Stereotypes - Teaching Backgrounder
Generally, stereotypes are less real, more perfect, (or imperfect) and more predictable than their real-life counterparts. A typical male stereotype, for example, is of a “real man” who is adventurous, masterful, intelligent, and unshakable. Such sex-role stereotypes are intended to present viewers with a character they can easily recognize and relate to. Their danger, however, is that, if seen often, they can affect the way a viewer perceives men in general. Male stereotyping can narrow one’s notion of what men can be and do; it can affect women’s and children’s expectations of men; it can even shape men’s and boys’ own views of themselves and of how they should behave.
While commercial television has improved in its portrayal of females, many of the women featured on TV continue to be depicted as someone’s wife (apron-clad) or girlfriend (barely-clad). Television children are generally cast in gender-related roles - the girls playing with dolls while the boys play at sports - and all are “cutesy” and talk as though they were insightful adults. Similarly, the characterization of mothers-in-law, the elderly, gays, police officers, and truck drivers tends toward the stereotypical.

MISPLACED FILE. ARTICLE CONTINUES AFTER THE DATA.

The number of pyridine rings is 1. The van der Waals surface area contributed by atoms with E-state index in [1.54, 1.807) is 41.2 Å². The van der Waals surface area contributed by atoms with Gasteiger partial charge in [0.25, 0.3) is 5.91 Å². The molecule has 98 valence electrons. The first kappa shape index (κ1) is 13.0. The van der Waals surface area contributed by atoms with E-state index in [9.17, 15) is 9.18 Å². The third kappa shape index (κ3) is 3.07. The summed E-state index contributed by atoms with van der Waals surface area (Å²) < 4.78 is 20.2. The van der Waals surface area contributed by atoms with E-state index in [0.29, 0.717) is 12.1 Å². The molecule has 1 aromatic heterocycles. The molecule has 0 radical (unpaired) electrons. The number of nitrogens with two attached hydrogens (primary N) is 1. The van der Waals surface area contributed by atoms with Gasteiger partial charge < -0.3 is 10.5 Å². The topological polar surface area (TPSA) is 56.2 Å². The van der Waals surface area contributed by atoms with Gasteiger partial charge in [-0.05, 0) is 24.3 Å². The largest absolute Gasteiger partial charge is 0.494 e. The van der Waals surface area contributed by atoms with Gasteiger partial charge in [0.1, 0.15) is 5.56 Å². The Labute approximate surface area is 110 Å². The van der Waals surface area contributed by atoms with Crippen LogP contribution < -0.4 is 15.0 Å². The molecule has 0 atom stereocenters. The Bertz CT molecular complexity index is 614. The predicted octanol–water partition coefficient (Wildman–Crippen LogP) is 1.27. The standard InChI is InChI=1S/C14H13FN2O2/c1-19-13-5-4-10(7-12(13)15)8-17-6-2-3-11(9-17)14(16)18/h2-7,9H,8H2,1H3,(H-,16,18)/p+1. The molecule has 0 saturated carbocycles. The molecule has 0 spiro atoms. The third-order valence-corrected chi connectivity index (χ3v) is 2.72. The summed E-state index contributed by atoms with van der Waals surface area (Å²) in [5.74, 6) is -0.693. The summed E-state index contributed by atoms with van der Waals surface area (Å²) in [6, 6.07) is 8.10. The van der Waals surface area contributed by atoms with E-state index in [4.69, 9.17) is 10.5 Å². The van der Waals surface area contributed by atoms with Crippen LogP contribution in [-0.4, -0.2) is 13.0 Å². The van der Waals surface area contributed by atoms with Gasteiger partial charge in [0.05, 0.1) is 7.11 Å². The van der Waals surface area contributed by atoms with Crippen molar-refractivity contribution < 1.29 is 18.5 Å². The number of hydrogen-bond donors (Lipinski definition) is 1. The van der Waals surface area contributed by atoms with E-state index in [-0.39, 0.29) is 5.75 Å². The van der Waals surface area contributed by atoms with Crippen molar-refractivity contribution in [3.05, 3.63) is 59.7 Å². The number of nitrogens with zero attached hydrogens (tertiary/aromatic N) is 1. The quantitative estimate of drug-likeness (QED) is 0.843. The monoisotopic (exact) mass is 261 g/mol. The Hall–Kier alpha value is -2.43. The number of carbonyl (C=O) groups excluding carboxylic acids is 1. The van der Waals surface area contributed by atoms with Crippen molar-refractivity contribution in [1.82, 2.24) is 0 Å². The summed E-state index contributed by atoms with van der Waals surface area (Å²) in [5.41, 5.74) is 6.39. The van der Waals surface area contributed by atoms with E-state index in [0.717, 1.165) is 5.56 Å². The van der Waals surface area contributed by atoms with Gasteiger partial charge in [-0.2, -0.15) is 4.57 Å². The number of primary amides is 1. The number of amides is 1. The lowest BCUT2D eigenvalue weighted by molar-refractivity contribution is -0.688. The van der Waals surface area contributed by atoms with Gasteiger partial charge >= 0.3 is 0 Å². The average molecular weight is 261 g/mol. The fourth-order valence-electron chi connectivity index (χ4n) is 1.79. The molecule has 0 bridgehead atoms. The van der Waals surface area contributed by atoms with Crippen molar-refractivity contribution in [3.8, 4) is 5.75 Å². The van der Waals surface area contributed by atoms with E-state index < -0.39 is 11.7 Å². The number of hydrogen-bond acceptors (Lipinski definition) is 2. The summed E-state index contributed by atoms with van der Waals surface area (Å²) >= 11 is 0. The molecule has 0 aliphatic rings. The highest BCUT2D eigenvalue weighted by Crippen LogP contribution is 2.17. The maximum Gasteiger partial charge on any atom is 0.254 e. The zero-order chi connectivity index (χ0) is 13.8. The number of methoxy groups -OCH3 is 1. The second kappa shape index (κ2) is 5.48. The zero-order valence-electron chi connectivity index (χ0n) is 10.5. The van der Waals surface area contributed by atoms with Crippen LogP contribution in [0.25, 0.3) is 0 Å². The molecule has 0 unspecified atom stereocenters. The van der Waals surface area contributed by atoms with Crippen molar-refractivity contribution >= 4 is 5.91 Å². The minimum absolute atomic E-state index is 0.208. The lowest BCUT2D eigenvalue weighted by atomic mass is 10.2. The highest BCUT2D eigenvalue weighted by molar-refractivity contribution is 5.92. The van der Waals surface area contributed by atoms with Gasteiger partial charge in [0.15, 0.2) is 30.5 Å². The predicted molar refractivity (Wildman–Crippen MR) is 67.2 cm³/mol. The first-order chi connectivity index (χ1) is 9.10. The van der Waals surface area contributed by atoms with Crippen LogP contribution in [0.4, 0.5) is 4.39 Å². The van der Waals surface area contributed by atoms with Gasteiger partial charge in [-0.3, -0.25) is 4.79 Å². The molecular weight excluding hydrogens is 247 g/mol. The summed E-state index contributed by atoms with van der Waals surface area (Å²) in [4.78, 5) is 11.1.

Culture and class stereotypes are also prevalent in television. Traditionally, blacks were portrayed as either happy-go-lucky servants or dangerous criminals, and while these stereotypes linger, we are now seeing what might be described as upright, intelligent, middle-class black characters. Similarly, North American native peoples are now being portrayed as something other than buckskin-wearing teepee dwellers. Too often, however, minorities are portrayed stereotypically and almost never as powerful or rich as the white majority.
Because stereotyping can lead children to form false impressions of various societal groups, it is important that students recognize stereotypes and understand the role they play in television’s portrayal of life. To become television-wise, then, students must tune in to the ways television treats people, recognize how they themselves relate to TV characters, and understand how these characters can influence their ideas about the real people in their communities.
Source: TVOntario, Let’s Play TV: Resource Kit For Television Literacy, © 1995.